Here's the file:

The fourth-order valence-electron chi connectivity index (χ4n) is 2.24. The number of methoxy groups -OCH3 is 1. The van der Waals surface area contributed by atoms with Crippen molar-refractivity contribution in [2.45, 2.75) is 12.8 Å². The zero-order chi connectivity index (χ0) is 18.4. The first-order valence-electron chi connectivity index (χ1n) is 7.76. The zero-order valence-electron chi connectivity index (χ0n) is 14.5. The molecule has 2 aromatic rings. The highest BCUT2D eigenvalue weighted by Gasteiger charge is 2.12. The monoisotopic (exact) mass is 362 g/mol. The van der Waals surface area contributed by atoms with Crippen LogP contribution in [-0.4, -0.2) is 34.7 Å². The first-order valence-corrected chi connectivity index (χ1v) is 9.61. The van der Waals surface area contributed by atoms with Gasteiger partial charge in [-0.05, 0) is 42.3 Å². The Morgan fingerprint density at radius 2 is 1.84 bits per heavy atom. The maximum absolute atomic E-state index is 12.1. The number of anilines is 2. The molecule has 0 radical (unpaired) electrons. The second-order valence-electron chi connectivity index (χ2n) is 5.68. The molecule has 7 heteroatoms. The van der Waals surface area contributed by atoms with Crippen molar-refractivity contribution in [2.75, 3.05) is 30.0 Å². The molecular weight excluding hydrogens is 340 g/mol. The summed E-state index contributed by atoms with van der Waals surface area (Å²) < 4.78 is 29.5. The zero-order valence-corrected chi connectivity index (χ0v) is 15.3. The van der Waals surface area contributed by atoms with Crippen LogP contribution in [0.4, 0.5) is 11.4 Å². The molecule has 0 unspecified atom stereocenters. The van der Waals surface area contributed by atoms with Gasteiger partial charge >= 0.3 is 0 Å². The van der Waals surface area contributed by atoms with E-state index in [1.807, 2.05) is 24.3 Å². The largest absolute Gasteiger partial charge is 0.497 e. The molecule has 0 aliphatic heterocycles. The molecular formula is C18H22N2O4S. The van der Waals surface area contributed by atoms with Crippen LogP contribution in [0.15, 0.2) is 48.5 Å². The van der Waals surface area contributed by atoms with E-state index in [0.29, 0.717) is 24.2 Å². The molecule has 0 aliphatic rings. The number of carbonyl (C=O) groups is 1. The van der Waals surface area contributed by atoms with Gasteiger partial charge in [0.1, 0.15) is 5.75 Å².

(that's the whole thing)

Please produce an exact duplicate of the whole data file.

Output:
The fourth-order valence-electron chi connectivity index (χ4n) is 2.24. The number of methoxy groups -OCH3 is 1. The van der Waals surface area contributed by atoms with Crippen molar-refractivity contribution in [2.45, 2.75) is 12.8 Å². The zero-order chi connectivity index (χ0) is 18.4. The first-order valence-electron chi connectivity index (χ1n) is 7.76. The zero-order valence-electron chi connectivity index (χ0n) is 14.5. The molecule has 2 aromatic rings. The highest BCUT2D eigenvalue weighted by Gasteiger charge is 2.12. The monoisotopic (exact) mass is 362 g/mol. The van der Waals surface area contributed by atoms with Crippen LogP contribution in [-0.4, -0.2) is 34.7 Å². The first-order valence-corrected chi connectivity index (χ1v) is 9.61. The van der Waals surface area contributed by atoms with Gasteiger partial charge in [-0.05, 0) is 42.3 Å². The Morgan fingerprint density at radius 2 is 1.84 bits per heavy atom. The maximum absolute atomic E-state index is 12.1. The number of anilines is 2. The molecule has 0 radical (unpaired) electrons. The second-order valence-electron chi connectivity index (χ2n) is 5.68. The molecule has 7 heteroatoms. The van der Waals surface area contributed by atoms with Crippen molar-refractivity contribution in [2.75, 3.05) is 30.0 Å². The molecular weight excluding hydrogens is 340 g/mol. The summed E-state index contributed by atoms with van der Waals surface area (Å²) < 4.78 is 29.5. The zero-order valence-corrected chi connectivity index (χ0v) is 15.3. The van der Waals surface area contributed by atoms with Crippen LogP contribution in [0.4, 0.5) is 11.4 Å². The molecule has 0 unspecified atom stereocenters. The van der Waals surface area contributed by atoms with Gasteiger partial charge >= 0.3 is 0 Å². The van der Waals surface area contributed by atoms with E-state index in [1.807, 2.05) is 24.3 Å². The largest absolute Gasteiger partial charge is 0.497 e. The molecule has 0 aliphatic heterocycles. The molecular formula is C18H22N2O4S. The van der Waals surface area contributed by atoms with Crippen LogP contribution in [0.15, 0.2) is 48.5 Å². The van der Waals surface area contributed by atoms with E-state index in [0.29, 0.717) is 24.2 Å². The molecule has 0 aliphatic rings. The number of carbonyl (C=O) groups is 1. The van der Waals surface area contributed by atoms with Gasteiger partial charge in [0.1, 0.15) is 5.75 Å².